the mythe of the misunderstood artist
That myth proves to be enduring, as the various editions of Van Gogh’s letters have shown that he was anything but insane. And he may well have had a chronic shortage of money, but thanks to the allowance from his brother Theo, he wasn’t poor. He had more to spend on his own than the postman Roulin, who had an entire family to support. But the most persistent myth is still that of the misunderstood artist.
discovered by the general public
It is often forgotten that Van Gogh was at an early stage of his career when he died in 1890. He started painting less than ten years earlier, while most artists need at least twenty years for their career to mature. While alive, Van Gogh was already appreciated by other artists and a single critic, but he died too young to experience the second stage of recognition. Some collectors bought his work shortly after he died, but it would take years before he was discovered by the museums and the general public.
Madame ginoux in front of candy pink
Helene Kröller-Müller had also never heard of Van Gogh when she began taking lessons around 1906 from art pedagogue H.P. Bremmer, one of Van Gogh’s earliest advocates. She soon became fascinated by the painter, particularly due to his struggle with faith, in which Kröller-Müller recognized much of herself. But as a novice collector, she also realized that she could distinguish herself with the work of Van Gogh. She consciously focused on the expressive French works, such as the portrait of Madame Ginoux (L’Arlésienne, 1890). Nowadays this lady sits in front of a light background, but at that time it must have been candy pink. Not exactly an obvious choice in those days.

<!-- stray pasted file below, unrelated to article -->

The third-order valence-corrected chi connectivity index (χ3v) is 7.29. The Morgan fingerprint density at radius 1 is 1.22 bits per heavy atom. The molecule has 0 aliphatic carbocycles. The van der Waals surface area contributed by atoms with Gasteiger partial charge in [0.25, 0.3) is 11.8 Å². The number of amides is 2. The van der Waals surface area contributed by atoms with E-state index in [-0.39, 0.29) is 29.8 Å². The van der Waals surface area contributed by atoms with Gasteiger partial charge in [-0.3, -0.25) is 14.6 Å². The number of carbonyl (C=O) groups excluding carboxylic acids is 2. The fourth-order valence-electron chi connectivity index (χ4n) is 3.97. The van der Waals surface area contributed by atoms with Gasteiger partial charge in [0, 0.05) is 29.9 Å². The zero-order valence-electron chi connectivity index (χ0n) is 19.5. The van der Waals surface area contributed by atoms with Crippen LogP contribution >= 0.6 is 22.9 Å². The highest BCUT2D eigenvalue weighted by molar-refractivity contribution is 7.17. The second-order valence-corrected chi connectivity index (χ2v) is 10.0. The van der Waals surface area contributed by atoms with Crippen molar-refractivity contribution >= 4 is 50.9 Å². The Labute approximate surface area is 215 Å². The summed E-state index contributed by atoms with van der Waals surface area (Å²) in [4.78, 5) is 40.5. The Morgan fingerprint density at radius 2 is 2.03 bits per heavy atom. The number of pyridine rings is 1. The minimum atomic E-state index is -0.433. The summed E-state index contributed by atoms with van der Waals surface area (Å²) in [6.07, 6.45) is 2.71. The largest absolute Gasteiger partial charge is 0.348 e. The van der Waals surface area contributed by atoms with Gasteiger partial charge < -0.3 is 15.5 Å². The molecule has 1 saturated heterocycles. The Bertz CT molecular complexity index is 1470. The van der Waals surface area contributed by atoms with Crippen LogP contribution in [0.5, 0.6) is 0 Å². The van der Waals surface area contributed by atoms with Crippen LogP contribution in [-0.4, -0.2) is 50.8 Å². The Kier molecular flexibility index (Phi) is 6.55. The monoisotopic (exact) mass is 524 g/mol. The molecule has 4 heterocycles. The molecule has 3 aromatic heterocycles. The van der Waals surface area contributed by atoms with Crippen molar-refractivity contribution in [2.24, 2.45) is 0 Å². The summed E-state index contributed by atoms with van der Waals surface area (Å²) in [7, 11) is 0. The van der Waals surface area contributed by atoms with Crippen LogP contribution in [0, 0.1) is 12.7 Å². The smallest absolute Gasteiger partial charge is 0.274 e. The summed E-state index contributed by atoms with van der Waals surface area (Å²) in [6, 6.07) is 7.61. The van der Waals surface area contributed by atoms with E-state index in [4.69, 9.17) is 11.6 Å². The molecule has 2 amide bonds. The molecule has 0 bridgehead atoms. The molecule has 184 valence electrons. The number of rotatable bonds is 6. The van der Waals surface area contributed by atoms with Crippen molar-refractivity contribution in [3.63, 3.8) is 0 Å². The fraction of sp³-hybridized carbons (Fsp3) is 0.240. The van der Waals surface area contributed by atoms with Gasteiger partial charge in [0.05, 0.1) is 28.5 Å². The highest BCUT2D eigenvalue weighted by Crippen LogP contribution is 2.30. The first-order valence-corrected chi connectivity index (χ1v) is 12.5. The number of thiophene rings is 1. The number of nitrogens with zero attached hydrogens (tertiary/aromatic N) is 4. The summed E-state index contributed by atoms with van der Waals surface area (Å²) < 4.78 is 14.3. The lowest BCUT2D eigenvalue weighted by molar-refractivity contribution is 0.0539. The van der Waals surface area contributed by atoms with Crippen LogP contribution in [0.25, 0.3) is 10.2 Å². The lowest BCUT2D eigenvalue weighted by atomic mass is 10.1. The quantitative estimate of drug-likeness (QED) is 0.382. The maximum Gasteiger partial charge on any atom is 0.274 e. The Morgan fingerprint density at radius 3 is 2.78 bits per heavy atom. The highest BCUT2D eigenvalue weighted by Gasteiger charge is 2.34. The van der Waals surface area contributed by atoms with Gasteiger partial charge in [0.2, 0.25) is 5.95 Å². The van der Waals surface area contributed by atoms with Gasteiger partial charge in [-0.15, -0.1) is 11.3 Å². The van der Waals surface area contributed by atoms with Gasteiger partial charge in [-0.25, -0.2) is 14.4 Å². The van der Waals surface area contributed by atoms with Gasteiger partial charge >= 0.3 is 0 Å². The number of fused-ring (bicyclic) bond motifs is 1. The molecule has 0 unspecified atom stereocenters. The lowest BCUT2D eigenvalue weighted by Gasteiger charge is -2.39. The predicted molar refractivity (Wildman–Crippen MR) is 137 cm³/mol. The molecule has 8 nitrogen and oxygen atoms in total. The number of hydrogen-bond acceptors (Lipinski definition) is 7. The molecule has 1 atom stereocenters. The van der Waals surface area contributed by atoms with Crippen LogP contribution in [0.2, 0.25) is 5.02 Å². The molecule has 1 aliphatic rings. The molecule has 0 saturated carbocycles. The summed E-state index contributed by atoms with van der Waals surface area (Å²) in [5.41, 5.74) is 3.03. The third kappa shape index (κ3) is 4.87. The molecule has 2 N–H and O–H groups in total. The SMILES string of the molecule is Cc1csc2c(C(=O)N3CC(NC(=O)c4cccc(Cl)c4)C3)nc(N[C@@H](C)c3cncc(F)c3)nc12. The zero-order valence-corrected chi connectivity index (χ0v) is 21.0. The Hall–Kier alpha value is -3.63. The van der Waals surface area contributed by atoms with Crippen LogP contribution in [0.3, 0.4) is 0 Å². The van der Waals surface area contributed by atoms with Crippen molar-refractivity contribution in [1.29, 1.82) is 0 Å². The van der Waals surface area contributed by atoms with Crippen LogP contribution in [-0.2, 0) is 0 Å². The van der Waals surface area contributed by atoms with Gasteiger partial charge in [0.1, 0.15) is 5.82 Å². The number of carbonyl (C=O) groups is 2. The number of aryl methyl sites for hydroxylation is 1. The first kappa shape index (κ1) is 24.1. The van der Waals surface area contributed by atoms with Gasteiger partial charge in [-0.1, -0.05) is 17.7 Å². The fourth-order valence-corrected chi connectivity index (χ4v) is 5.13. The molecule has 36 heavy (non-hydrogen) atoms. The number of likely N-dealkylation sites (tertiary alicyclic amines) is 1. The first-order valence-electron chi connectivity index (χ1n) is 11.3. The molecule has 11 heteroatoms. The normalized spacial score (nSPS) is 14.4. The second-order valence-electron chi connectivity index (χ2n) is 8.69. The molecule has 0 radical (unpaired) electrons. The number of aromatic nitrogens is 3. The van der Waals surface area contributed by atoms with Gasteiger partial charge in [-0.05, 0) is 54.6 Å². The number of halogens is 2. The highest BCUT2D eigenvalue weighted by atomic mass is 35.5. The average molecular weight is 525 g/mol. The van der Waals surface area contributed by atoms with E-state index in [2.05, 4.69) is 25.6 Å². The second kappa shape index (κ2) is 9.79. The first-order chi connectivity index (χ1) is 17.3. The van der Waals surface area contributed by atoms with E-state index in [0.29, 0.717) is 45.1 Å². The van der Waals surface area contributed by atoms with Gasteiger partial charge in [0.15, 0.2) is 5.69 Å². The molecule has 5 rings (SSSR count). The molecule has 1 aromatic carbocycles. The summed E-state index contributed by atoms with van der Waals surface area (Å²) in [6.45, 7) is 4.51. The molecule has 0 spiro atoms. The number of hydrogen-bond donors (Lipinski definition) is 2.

van gogh as benchmark
Kröller-Müller’s many acquisitions and her decision to exhibit Van Gogh as early as 1913 have contributed significantly to the increasing fame of the artist. In her collection she considered Van Gogh a benchmark, to which she compared other artists. Now he is briefly that benchmark again; in the exhibition Van Gogh & Co. Criss-crossing the collection, Van Gogh hangs amidst the artists who inspired him and those who were inspired by him. Thus, the myth has now made way for the man.
Eva Rovers is the author of De eeuwigheid verzameld (Eternity Collected), the critically acclaimed biography of Helene Kröller-Müller. Visit the website of Eva Rovers